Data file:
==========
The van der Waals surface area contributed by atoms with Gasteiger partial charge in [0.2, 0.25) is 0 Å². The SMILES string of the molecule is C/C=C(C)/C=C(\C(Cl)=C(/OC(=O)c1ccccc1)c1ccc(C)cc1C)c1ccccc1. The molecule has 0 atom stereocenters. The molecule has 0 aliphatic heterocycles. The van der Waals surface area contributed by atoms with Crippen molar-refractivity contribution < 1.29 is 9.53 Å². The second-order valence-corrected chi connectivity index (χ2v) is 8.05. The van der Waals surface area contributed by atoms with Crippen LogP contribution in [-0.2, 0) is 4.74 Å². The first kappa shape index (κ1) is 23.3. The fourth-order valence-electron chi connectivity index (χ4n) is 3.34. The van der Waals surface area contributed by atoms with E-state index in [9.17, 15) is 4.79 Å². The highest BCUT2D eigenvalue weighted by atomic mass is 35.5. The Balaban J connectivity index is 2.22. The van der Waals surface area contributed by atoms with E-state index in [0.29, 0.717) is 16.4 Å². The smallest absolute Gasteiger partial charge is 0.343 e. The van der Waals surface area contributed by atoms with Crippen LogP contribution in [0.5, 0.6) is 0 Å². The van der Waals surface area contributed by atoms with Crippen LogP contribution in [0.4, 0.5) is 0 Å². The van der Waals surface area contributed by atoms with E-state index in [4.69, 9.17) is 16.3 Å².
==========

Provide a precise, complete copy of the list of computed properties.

The van der Waals surface area contributed by atoms with Gasteiger partial charge in [0.2, 0.25) is 0 Å². The SMILES string of the molecule is C/C=C(C)/C=C(\C(Cl)=C(/OC(=O)c1ccccc1)c1ccc(C)cc1C)c1ccccc1. The molecule has 0 atom stereocenters. The molecule has 0 aliphatic heterocycles. The van der Waals surface area contributed by atoms with Crippen molar-refractivity contribution < 1.29 is 9.53 Å². The second-order valence-corrected chi connectivity index (χ2v) is 8.05. The van der Waals surface area contributed by atoms with Crippen LogP contribution in [-0.2, 0) is 4.74 Å². The first kappa shape index (κ1) is 23.3. The fourth-order valence-electron chi connectivity index (χ4n) is 3.34. The van der Waals surface area contributed by atoms with E-state index in [9.17, 15) is 4.79 Å². The highest BCUT2D eigenvalue weighted by atomic mass is 35.5. The Balaban J connectivity index is 2.22. The van der Waals surface area contributed by atoms with E-state index in [0.29, 0.717) is 16.4 Å². The smallest absolute Gasteiger partial charge is 0.343 e. The van der Waals surface area contributed by atoms with Crippen LogP contribution in [0.5, 0.6) is 0 Å². The van der Waals surface area contributed by atoms with Crippen LogP contribution in [0.4, 0.5) is 0 Å². The van der Waals surface area contributed by atoms with E-state index in [4.69, 9.17) is 16.3 Å².